SHORT OF war, sport between nations is the best way to generate, express and manufacture “national pride”. How else can you “go for” your country?
Millions of people enjoy sport. Precisely for that reason it is big business. Adidas, Nike, Puma and Reebok are all household names, selling us the “sporty” look and making billions of dollars in profit.
Socialists understand why people take part in and watch sport. It is an escape from the harsh world of work.
However, the nationalism of the Olympics is something worth arguing over. The International Olympics Committee (IOC) motto is “Faster, Higher, Stronger”—but to what end?
The nationalism is truly nauseating when any Australian wins anything—think of a certain crook named Alan Bond who won the until then obscure US yacht racing trophy the America’s Cup in 1983. But this will pale into comparison should Australian athletes win gold in Beijing.
International sporting competitions have always been bound up with political nationalism. When Baron Pierre de Coubertin dreamed up the modern Olympics in the 1890s it was an era of intense rivalry between the world’s strongest powers.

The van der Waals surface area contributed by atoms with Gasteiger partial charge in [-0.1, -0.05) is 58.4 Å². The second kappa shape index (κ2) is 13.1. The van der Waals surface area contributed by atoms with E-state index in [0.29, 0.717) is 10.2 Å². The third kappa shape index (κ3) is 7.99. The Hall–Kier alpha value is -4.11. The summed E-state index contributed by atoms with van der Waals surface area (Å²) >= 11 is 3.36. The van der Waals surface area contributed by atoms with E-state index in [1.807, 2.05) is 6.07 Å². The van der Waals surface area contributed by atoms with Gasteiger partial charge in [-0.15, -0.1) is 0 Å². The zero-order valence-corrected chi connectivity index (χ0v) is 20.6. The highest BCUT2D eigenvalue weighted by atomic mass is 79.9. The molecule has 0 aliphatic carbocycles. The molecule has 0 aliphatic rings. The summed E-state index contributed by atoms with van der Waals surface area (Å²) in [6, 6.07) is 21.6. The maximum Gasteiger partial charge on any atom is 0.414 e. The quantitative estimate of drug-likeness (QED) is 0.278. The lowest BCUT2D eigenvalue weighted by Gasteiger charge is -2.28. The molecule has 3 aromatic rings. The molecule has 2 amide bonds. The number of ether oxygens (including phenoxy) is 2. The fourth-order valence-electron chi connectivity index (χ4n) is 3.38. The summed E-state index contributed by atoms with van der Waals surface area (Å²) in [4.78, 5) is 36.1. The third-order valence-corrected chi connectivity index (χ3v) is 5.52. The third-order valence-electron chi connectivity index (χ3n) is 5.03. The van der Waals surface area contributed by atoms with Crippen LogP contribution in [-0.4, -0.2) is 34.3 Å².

The idea that athletes would compete as individuals was done away after three Olympics in favour of competing as national teams.
The Berlin games in 1936 provided the Nazis with a platform to show the world Germany’s new strength and Hitler’s white supremacist vision. They invented the torch relay to add to the spectacle. Famously, African American athlete Jesse Owens stole the show by winning four gold medals.
Nationalism obscures the class divide in our society and helps divide us from others across the globe. It is a ruling class ideology used to bind workers to “our” bosses’ project of accumulating wealth and power for themselves.
Liberal PM Malcolm Fraser started the Australian Institute of Sport (AIS) after the “disaster” of no gold medals for Australia at the Montreal Olympics in 1976.
Modelled on the East German “athlete factories”, the AIS was the price to pay for cultivating nationalist sentiment—no matter how many millions of dollars it cost. Estimates are each gold medal at Beijing will cost about $40 million.
As a good antidote, I recommend the book the IOC tried to ban, The Lords of the Rings by Vyv Simson and Andrew Jennings, which details the history of corruption and scandal surrounding the Olympics.
by Tom Orsag